On this day in 1605, a young Catholic man who felt persecuted under the successive Protestant governments of Elizabeth I and James VI/I entered a chamber under the House of Lords where earlier a group of his co-conspirators had hidden barrels of gunpowder. His intention was to blow up the Palaces of Westminster whilst King James was in the House of Lords opening Parliament. He was tortured and executed for treason, and in his name we still burn ‘Guys’ on bonfires along with the ironic fireworks to celebrate an explosion that never happened.
This conspiracy had far-reaching consequences. After eighty years of religious turmoil, the Catholic conspiracy added fuel to sectarian rhetoric and fear of Catholics amongst English and Scottish Protestants. When James’ father (Charles I) took the throne and married a French, Catholic princess, it would be one of the major factors that caused the Civil War that was to follow, and the rise of the radical Protestant (or ‘Puritan’), Oliver Cromwell.
We see the echoes of religious persecution and the Gunpowder Plot resonate through the history of the British Isles. Lack of forgiveness fosters resentment that creates conflicts such as that in N. Ireland. Why do we still respond so unforgivingly to threats that appear to come from other cultures and religions?
We have not learned that persecution leads to threat in a vicious cycle, so we see regular articles that accuse young children fleeing Syria of being grown men seeking to infiltrate our country for Daesh. We have not understood that our actions have consequences, so men still shout at women wearing headscarves and veils in the street, and are then shocked when their sons and daughters are able to be coerced into believing that they would be safer in the war zones of Syria, or Iraq.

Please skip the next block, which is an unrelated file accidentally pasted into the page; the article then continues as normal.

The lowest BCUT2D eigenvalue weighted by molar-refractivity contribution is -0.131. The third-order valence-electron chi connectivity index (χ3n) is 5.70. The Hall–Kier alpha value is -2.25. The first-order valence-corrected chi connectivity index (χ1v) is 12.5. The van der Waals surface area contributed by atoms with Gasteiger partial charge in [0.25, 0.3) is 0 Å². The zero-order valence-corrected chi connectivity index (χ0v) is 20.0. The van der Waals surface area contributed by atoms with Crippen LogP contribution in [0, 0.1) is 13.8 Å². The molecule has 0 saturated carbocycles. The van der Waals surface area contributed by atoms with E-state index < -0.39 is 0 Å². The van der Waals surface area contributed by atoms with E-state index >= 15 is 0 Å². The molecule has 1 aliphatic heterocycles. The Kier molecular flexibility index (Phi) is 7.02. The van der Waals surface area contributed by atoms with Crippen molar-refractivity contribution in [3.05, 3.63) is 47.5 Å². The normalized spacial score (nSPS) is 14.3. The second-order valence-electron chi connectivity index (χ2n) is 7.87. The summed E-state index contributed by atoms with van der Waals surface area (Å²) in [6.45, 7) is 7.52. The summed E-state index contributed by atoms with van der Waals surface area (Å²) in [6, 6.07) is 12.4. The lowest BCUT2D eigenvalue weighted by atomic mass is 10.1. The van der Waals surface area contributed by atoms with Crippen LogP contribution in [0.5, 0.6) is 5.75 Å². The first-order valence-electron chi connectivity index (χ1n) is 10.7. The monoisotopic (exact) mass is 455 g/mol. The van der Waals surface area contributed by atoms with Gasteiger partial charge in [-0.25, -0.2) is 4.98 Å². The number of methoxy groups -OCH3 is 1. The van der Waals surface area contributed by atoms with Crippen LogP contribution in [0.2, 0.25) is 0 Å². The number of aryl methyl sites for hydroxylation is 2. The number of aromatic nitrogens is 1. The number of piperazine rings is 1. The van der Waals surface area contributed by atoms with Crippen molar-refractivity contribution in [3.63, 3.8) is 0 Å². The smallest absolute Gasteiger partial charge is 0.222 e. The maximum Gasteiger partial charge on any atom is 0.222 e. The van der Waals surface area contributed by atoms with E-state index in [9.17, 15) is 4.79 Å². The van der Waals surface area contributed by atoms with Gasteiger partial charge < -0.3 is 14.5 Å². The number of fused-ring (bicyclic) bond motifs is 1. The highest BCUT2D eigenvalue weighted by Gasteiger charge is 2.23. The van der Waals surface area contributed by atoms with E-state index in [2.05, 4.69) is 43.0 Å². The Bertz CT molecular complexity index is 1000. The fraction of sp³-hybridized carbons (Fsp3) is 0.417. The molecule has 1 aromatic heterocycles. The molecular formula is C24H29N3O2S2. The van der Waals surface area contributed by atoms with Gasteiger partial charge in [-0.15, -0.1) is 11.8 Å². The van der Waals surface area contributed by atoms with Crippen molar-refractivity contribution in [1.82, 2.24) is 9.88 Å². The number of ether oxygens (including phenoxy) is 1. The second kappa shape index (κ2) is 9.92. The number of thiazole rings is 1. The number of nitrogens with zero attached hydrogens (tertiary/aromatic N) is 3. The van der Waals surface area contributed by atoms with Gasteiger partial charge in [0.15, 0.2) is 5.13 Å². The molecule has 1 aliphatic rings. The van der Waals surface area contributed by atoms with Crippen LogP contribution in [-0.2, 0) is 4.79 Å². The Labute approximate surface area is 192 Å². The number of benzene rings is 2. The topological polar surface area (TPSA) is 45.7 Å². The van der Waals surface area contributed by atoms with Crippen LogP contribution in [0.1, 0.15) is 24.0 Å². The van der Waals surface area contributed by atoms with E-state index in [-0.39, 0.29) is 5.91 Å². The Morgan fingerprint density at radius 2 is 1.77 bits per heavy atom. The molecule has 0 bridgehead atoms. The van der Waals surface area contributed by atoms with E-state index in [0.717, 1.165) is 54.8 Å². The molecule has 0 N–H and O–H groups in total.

We have withstood hate crime and persecution in the LGBT+ communities for centuries. (Indeed, one reason James VI/I was so unpopular was his reported bisexuality.) We see our friends forced to return to nations where they are at great risk, and we must be a part of the solution. God will forgive those who persecute us. So must we – seventy times seven times.
On the 21st October, 1854, a young woman named Florence Nightingale left England for Crimea, where a war was raging that was claiming lives on both sides in astonishing numbers and where the care for wounded and dying was almost non-existent. Her cohort of nurses included fifteen nuns, and a number of other women from different classes and backgrounds who shared Nightingale’s conviction that nursing was call from God on their lives. Her contemporaries included the extraordinary Mary Seacole, who set up a recuperation post behind the lines in Crimea, because she was refused the right to travel to a British field hospital because of her Jamaican heritage.
Women behind the lines found themselves working in desperately under-resources field hospitals offering what help they could to the men who were injured. Over 4,000 still died in the first winter they were posted, but Florence Nightingale’s position of some influence (as the daughter of a prominent and wealthy family) allowed her to make recommendations and resource training on her return to England that has gone on to save countless hundreds of thousands of lives since.